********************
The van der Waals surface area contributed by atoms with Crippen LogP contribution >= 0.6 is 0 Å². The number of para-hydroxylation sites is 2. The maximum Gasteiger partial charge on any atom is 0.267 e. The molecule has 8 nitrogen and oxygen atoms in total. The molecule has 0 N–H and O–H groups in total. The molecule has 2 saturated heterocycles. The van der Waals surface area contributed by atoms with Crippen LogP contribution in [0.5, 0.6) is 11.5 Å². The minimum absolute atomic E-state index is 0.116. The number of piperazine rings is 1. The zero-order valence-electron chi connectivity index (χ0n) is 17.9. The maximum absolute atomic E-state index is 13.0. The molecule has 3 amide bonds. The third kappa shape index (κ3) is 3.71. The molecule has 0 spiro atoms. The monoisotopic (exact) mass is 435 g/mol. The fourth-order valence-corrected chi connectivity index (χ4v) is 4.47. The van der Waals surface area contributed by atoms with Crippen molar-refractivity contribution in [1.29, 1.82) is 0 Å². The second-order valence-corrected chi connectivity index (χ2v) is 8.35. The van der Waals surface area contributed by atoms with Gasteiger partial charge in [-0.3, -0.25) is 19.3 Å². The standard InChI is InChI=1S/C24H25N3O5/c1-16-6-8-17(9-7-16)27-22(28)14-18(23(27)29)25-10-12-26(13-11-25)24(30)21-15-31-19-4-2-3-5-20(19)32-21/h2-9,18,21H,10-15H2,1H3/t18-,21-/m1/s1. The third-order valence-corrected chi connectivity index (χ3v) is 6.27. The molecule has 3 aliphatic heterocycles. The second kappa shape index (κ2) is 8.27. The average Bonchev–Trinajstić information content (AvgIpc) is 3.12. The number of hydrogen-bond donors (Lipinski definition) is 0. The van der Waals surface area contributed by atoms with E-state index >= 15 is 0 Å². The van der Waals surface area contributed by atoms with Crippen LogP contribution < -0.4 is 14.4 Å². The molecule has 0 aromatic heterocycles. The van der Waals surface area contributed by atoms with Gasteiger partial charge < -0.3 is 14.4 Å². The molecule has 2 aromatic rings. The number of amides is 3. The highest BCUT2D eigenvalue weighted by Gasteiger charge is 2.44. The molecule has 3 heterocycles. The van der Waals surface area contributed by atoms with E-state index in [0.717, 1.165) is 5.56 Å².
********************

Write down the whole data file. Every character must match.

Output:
The van der Waals surface area contributed by atoms with Crippen LogP contribution >= 0.6 is 0 Å². The number of para-hydroxylation sites is 2. The maximum Gasteiger partial charge on any atom is 0.267 e. The molecule has 8 nitrogen and oxygen atoms in total. The molecule has 0 N–H and O–H groups in total. The molecule has 2 saturated heterocycles. The van der Waals surface area contributed by atoms with Crippen LogP contribution in [0.5, 0.6) is 11.5 Å². The minimum absolute atomic E-state index is 0.116. The number of piperazine rings is 1. The zero-order valence-electron chi connectivity index (χ0n) is 17.9. The maximum absolute atomic E-state index is 13.0. The molecule has 3 amide bonds. The third kappa shape index (κ3) is 3.71. The molecule has 0 spiro atoms. The monoisotopic (exact) mass is 435 g/mol. The fourth-order valence-corrected chi connectivity index (χ4v) is 4.47. The van der Waals surface area contributed by atoms with Crippen molar-refractivity contribution in [1.29, 1.82) is 0 Å². The second-order valence-corrected chi connectivity index (χ2v) is 8.35. The van der Waals surface area contributed by atoms with Gasteiger partial charge in [-0.3, -0.25) is 19.3 Å². The standard InChI is InChI=1S/C24H25N3O5/c1-16-6-8-17(9-7-16)27-22(28)14-18(23(27)29)25-10-12-26(13-11-25)24(30)21-15-31-19-4-2-3-5-20(19)32-21/h2-9,18,21H,10-15H2,1H3/t18-,21-/m1/s1. The third-order valence-corrected chi connectivity index (χ3v) is 6.27. The molecule has 3 aliphatic heterocycles. The second kappa shape index (κ2) is 8.27. The average Bonchev–Trinajstić information content (AvgIpc) is 3.12. The number of hydrogen-bond donors (Lipinski definition) is 0. The van der Waals surface area contributed by atoms with E-state index >= 15 is 0 Å². The van der Waals surface area contributed by atoms with Crippen LogP contribution < -0.4 is 14.4 Å². The molecule has 0 aromatic heterocycles. The van der Waals surface area contributed by atoms with Gasteiger partial charge < -0.3 is 14.4 Å². The molecule has 2 aromatic rings. The number of amides is 3. The highest BCUT2D eigenvalue weighted by Gasteiger charge is 2.44. The molecule has 3 heterocycles. The van der Waals surface area contributed by atoms with E-state index in [0.717, 1.165) is 5.56 Å².